Reichenbach intended to give a dynamic picture of the physical world, as the title of his book (1991) indicates. Its first chapter contains a baffling passage that can easily be interpreted to mean that the general theory of relativity would be committed to an ahistorical conception of the universe. The context is an analysis of Pierre Laplace's deterministic interpretation of Newton's mechanics, which, if tenable, says Reichenbach, "would spell the breakdown of a realistic interpretation of time flow" (1991, 10 f). Determinism appears to be reinforced by Einstein's and Minkowski's space-time continuum. Reichenbach describes it as follows: "This timeless universe is a four-dimensional Parmenidean Being, in which nothing happens...Time flow is an illusion, Becoming is an illusion; it is the way we human beings experience time, but there is nothing in nature which corresponds to this experience." (p. 11).

    This is a caricature of relativity theory, not the interpretation that Reichenbach accepts. The world that is waiting for its realization on the right side of "Time's Arrow" (cf. Arthur Eddington), is undecided. It differs from the left-side world of the past and present; and the difference is not only concerned with our knowledge. This is Reichenbhach's view, and if tenable, gives a cosmological foundation for history, understood both in the subjective and in the objective sense.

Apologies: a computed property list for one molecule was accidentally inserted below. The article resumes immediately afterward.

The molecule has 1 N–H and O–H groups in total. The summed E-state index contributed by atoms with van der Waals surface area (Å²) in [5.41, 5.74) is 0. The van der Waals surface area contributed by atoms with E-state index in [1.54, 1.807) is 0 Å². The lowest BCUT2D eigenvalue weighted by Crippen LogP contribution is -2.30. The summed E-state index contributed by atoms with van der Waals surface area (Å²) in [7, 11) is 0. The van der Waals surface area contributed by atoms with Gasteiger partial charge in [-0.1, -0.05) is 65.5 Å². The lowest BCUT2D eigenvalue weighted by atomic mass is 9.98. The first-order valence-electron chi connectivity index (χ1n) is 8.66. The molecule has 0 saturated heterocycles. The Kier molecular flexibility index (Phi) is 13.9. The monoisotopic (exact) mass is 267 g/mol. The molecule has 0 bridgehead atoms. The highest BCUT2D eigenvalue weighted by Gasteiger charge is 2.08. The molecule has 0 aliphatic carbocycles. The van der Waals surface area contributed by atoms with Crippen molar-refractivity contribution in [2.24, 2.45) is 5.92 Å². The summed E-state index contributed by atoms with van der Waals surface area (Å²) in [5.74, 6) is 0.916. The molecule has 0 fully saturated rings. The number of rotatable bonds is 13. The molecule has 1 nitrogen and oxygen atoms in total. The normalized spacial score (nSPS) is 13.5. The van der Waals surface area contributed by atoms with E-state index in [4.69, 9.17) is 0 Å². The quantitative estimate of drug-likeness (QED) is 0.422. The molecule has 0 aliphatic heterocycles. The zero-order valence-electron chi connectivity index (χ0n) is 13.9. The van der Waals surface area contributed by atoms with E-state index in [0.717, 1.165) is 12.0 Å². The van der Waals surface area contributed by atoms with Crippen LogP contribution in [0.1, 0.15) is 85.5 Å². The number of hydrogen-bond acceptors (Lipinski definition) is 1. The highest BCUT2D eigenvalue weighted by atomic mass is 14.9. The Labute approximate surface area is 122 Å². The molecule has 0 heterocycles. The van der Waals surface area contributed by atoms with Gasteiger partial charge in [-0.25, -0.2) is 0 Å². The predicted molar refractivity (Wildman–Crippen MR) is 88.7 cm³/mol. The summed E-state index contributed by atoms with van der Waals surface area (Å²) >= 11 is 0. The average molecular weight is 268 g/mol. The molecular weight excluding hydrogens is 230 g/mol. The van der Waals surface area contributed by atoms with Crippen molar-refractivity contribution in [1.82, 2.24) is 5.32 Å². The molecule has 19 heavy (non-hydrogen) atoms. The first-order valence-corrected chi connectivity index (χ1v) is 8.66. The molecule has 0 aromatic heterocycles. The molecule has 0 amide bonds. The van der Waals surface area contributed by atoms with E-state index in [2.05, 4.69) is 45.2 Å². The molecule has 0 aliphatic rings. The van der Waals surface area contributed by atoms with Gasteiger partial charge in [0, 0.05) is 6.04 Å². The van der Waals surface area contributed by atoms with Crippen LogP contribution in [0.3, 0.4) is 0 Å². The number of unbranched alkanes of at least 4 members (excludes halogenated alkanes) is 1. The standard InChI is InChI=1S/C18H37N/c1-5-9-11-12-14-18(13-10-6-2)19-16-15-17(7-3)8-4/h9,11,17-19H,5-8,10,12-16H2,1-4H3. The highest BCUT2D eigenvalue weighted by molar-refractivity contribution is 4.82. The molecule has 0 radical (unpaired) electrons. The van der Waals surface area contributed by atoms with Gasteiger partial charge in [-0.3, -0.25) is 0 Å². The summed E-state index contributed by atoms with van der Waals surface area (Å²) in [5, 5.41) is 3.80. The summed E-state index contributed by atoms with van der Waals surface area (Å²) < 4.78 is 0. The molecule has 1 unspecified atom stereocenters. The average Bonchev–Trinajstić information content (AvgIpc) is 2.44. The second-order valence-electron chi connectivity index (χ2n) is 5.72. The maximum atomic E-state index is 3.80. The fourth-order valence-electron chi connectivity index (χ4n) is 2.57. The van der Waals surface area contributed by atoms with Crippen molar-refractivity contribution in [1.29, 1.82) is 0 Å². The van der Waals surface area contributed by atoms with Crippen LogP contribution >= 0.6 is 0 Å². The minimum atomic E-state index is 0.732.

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    9. Reichenbach, Hans 1991 The Direction of Time. Ed Maria Reichenbach. Berkeley, Los Angeles, Oxford: University of California Press. (1956)
    10. Schlick, Moritz 1920 Raum und Zeit in der gegenwärtigen Physik. Berlin: Verlag von Julius Springer. (1917)
    11. Schlick, Moritz 1979 Allgemeine Erkenntnislehre. Frankfurt am Main: Suhrkamp. (1918)
    12. Strawson, P. F. 1971 Individuals. An Essay in Descriptive Metaphysics. London: Methuen. (1959)